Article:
Now I know how Daniel felt.
Me – Mr If-you-can’t-count-the-money-it-isn’t-worth-doing – and 30 or so content specialists getting ready to debate how content marketing might evolve to survive as a marketing discipline. After my pugnacious performance at the panel session of #pcn2013 I wasn’t entirely sure I’d escape with my skin.
Thankfully, the lions, and particularly the lionesses who run Valuable Content, a Bristol-based content marketing agency and authors of the self-titled book, were friendly.
The questions transcended the already-stale question, is content marketing dead? To focus instead on how to make content marketing work as a commercial discipline.
Sharon Tanton of Valuable Content chaired the proceedings and ensured the evening was a democratic one with equal time for participants to contribute their opinions as well as the two panelists – myself and Sonja Jefferson, also of Valuable Content.
The big cats in the audience included a wide variety of writers, business-owners, agency types, ex-journalists and academics. The interesting aspect of the content marketing debate for me was that for these folks, content marketing is working. Maybe the metrics – an unfortunate piece of business jargon, but we all know what it means – were a little raggy in places, but people had evidence of how content marketing was bringing them business.
The starting point for the evening’s discussions was an excerpt from Mark Schaefer’s blog post on ‘Content Shock’. Interestingly, having predicted the approach of ‘global warming’ for the content marketing world, he had his nose put out of joint when Sonja Jefferson suggested in publicity for this event that he’d asserted – like Private Fraser in Dad’s Army, ‘we’re all doomed’.
Apparently, we’re not all doomed. Which is good news for anyone trying to make a living by producing or deploying content marketing. Here are some of the points we either agreed on or held sufficiently strong opinions on to jam a stake into the ground:
1 It didn’t take long for us to agree (a consensus somewhat rare in the evening’s occasionally fiery debate) that ‘Content Shock’ isn’t a thing after all.
2 Valuable content is valuable if the consumer believes it to be valuable – that is the only measure that counts as far as quality is concerned.
3 For valuable content to be valuable as far as the producer is concerned, it must link back, preferably in a measurable way, to the bottom line. Failing that, to countable sales leads or other commercially valuable commodity.
4 You can measure a lot of the impact content marketing makes to your business but not all of the impact. Though she wasn’t present at the meeting, one content marketer had advanced the case for measuring what you can about content but not letting measurement destroy the magic. (Full disclosure: I said this was special pleading and the marketeer in question wasn’t there to defend herself. Yes. Very brave, Daniel.)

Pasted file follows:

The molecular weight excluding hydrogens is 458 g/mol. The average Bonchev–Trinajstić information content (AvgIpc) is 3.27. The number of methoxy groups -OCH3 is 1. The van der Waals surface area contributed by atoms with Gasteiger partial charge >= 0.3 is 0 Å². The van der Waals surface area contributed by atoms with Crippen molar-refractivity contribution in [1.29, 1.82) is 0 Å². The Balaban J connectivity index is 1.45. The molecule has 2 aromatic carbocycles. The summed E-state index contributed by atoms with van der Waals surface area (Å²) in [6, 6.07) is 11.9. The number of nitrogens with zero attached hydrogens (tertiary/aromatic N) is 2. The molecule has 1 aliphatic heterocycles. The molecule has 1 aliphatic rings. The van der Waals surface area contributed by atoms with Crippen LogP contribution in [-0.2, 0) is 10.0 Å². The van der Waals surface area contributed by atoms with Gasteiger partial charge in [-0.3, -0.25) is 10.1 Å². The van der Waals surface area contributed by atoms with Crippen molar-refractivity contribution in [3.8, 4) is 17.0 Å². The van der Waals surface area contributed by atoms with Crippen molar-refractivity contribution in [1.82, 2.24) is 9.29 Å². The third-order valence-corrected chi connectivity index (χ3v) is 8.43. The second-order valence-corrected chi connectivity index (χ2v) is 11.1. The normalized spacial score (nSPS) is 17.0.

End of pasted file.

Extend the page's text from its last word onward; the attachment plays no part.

5 The difference between content and editorial is spurious from the consumer’s point of view. Whether they have paid for it or received it free on somebody’s blog or website doesn’t matter. If it solves a problem or meets a need, it’s worth reading.
6 As this is my piece of content, I will insert here my definition of ‘content’, which not all the lions were happy about – it was the only point in the evening where I started looking for the exit.
“Content is advertising masquerading as editorial.”
By which I mean, content as discussed here, and by content marketers generally, is (usually) funded by the marketing department but it has the flavour and cadence of something produced by an editorial department. Editorial is stuff you pay for, content is something somebody else pays for, usually because they want your attention or engagement in order to sell you something or sell you to an advertiser.
(Thankfully, this digression into a debate about the number of angels who could dance on the head of a pin was a minor feature of the evening.)
7 To survive, content marketing needs to get smarter at producing content that people find both relevant and that meets a genuine need. This will consume increasing amounts of time, money and effort, so the pressure to prove a return on investment (ROI) will only increase.
8 Despite the assertions of one S. Godin Esq., content marketing is not the only form of marketing left. Plenty of very successful organisations, including many of my own clients, are still profiting from such old-fashioned ideas as direct mail, advertising, telemarketing and, yes, gasp, field sales.
9 Content, even digital content, is not cost-free. There is the financial cost of paying designers and deploying email campaigns, and the opportunity cost of spending potential billable time on producing the content in the first place. That means there is pressure to show a financial return in the end. Finance directors, who often end up running companies, do not see a great deal of value in likes, retweets, shares, linkbacks, comments or anything else they can’t take to the bank. Nor do investors, accountants or bank managers.
10 Content marketing will be around for the long-term – as it always has been. But <jazz hands> Content Marketing <jazz hands> may go the way of Fax Marketing, SEO, Social Marketing and all the others as a whirlwind of hype that spins away over the horizon.
I’d like to thank Sonja and Sharon for inviting me to what, actually, was anything but a lion’s den. The setting, Roll for the Soul café and bike workshop, was an unusual but conducive spot for some fairly heavyweight intellectual and emotional debate about a topic that I am sure will continue to exercise our brains over the next few years.